Institutional Context

6 Where to Share

I recommend that authors check with their campus bookstore to see if it’s possible to create a printed copy for students. Our campus bookstore is able to print out course packs for students, which are often lab manuals or supplemental readings, and so for my class, I had them create printed copies of my textbook. It cost students around $15 and almost everyone bought a hard copy even though the book is also free online. — Caitie Finlayson, Assistant Professor, Department of Geography, University of Mary Washington. Author of World Regional Geography (CC BY NC SA).

Where will students be able to get the textbook you’re writing? Consider where you want to distribute your completed open textbook before you start. That way you can familiarize yourself with your preferred distribution channel’s requirements, including file types.

In addition, sharing certain file types allow for easier editing down the line. For more information, see Modifying an Open Textbook: What You Need to Know.

In addition, depending on your subject and students, your main audience may prefer a print copy, online option or both. Their preferences can impact how your book is ultimately designed. In the K-12 context especially, there may be a one-to-one initiative or a classroom set of devices to consider, too.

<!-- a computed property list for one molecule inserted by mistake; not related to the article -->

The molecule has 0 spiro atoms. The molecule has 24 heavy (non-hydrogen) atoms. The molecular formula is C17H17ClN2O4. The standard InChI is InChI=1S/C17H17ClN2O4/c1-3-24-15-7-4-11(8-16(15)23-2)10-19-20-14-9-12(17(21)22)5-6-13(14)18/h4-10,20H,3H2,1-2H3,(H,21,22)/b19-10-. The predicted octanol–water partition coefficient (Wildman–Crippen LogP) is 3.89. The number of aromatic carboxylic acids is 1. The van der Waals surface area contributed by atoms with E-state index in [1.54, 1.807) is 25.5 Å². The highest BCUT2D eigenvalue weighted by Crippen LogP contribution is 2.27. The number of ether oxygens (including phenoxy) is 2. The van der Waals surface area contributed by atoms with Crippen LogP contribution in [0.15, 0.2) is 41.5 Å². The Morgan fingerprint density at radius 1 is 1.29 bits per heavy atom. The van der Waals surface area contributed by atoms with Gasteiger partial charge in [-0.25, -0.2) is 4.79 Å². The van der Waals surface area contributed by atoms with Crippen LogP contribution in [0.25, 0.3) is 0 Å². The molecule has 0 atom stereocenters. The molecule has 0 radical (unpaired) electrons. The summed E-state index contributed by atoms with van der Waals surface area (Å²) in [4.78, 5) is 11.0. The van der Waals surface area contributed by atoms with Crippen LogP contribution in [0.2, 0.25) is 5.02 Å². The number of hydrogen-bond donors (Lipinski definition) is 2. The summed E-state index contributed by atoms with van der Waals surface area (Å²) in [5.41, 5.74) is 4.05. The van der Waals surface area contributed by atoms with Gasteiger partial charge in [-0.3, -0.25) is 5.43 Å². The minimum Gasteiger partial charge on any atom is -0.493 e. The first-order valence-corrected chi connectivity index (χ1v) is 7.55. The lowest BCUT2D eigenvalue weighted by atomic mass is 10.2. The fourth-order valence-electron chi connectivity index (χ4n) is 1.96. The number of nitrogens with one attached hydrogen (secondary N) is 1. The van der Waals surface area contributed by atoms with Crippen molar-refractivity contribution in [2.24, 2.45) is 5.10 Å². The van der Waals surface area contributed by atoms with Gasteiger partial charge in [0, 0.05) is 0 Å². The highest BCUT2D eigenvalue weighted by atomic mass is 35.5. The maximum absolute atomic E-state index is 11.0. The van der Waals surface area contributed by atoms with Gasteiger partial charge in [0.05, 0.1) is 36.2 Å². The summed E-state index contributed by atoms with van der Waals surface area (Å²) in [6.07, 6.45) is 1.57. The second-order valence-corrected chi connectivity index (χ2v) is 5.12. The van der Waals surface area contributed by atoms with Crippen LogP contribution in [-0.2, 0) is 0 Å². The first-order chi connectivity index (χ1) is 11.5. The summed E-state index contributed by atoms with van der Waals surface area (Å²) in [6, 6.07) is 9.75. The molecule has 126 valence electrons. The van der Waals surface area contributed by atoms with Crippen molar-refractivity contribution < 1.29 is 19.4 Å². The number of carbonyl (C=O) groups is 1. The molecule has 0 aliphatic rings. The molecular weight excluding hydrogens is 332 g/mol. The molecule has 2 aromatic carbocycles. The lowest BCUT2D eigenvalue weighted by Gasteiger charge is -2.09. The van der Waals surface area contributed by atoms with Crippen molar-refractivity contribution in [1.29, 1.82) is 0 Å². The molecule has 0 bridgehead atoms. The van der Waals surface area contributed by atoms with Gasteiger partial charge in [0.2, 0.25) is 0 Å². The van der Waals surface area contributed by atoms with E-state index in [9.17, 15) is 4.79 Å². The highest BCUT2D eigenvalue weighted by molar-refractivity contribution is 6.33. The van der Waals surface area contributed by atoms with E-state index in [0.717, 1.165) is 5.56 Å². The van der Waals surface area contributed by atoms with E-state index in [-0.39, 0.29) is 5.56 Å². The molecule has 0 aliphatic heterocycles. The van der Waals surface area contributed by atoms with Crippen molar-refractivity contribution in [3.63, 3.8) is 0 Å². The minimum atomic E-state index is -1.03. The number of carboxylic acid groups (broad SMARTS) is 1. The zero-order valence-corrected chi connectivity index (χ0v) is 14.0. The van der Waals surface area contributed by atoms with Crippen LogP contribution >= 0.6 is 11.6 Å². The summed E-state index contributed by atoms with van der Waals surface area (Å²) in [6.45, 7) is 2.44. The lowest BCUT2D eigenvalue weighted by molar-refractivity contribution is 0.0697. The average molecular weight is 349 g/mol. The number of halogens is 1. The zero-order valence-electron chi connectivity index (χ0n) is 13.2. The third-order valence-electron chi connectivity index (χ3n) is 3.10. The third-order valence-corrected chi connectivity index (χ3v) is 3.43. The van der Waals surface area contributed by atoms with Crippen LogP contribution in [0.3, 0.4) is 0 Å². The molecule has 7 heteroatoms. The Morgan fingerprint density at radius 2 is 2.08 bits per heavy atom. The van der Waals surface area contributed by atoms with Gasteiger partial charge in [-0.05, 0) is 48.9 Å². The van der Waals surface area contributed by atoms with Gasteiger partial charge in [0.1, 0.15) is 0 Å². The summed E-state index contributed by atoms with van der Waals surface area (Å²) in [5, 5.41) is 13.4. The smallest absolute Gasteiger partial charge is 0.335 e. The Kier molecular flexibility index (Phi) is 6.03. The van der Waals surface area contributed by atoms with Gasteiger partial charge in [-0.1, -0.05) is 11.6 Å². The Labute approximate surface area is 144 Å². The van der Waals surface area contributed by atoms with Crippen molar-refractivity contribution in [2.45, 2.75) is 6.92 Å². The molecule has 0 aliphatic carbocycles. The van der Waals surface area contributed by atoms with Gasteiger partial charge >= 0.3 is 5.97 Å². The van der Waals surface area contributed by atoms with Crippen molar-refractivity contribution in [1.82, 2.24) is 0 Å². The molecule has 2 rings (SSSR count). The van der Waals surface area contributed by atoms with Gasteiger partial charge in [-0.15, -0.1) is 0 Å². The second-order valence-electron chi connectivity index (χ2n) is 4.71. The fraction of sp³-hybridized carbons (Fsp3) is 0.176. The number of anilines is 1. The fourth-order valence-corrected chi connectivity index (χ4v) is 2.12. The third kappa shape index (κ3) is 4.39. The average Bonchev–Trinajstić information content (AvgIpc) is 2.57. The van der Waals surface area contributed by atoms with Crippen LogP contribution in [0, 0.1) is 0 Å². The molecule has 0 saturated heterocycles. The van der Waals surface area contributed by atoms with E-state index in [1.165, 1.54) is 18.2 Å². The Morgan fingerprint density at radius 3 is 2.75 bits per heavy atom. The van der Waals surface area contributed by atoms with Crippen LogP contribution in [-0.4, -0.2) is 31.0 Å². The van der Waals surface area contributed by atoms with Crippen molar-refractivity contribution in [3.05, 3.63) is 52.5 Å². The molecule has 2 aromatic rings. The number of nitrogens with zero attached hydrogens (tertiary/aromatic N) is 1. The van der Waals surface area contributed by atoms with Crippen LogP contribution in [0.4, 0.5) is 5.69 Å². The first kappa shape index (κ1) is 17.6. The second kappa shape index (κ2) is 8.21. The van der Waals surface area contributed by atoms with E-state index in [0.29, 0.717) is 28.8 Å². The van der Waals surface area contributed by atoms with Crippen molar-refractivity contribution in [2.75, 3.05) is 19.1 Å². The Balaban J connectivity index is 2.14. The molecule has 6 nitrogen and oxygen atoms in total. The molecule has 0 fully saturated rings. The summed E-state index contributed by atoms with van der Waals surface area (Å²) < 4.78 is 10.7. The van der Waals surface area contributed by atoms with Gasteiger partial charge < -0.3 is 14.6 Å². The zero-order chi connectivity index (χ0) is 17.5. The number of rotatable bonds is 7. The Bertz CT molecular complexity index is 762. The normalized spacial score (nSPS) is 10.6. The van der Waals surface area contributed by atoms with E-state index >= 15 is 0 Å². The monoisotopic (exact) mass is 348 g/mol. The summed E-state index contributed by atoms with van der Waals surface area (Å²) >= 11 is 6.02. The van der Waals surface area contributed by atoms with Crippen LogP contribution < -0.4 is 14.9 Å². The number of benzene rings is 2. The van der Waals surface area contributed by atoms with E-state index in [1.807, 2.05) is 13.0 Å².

Here are some places you can distribute your textbook:

  • Open Textbook Library
  • Institutional repository
  • Learning Registry
  • Learning management system (LMS)
  • OER Commons
  • Personal website
  • Campus bookstore
  • District website

One thing to keep in mind as you decide where to share your textbook: Whenever you make updates, you’ll want to update all distribution channels.

Open Textbook Library

The Open Textbook Library is a growing resource for higher education open textbooks. Many textbooks are reviewed by faculty to assess their quality. All textbooks in the Open Textbook Library are either used at multiple higher education institutions or affiliated with an institution, scholarly society or professional organization. By including a textbook in the library, authors make it easier for other faculty to discover, use and review the textbook.

Open Textbook Library up-to-date guidelines and criteria: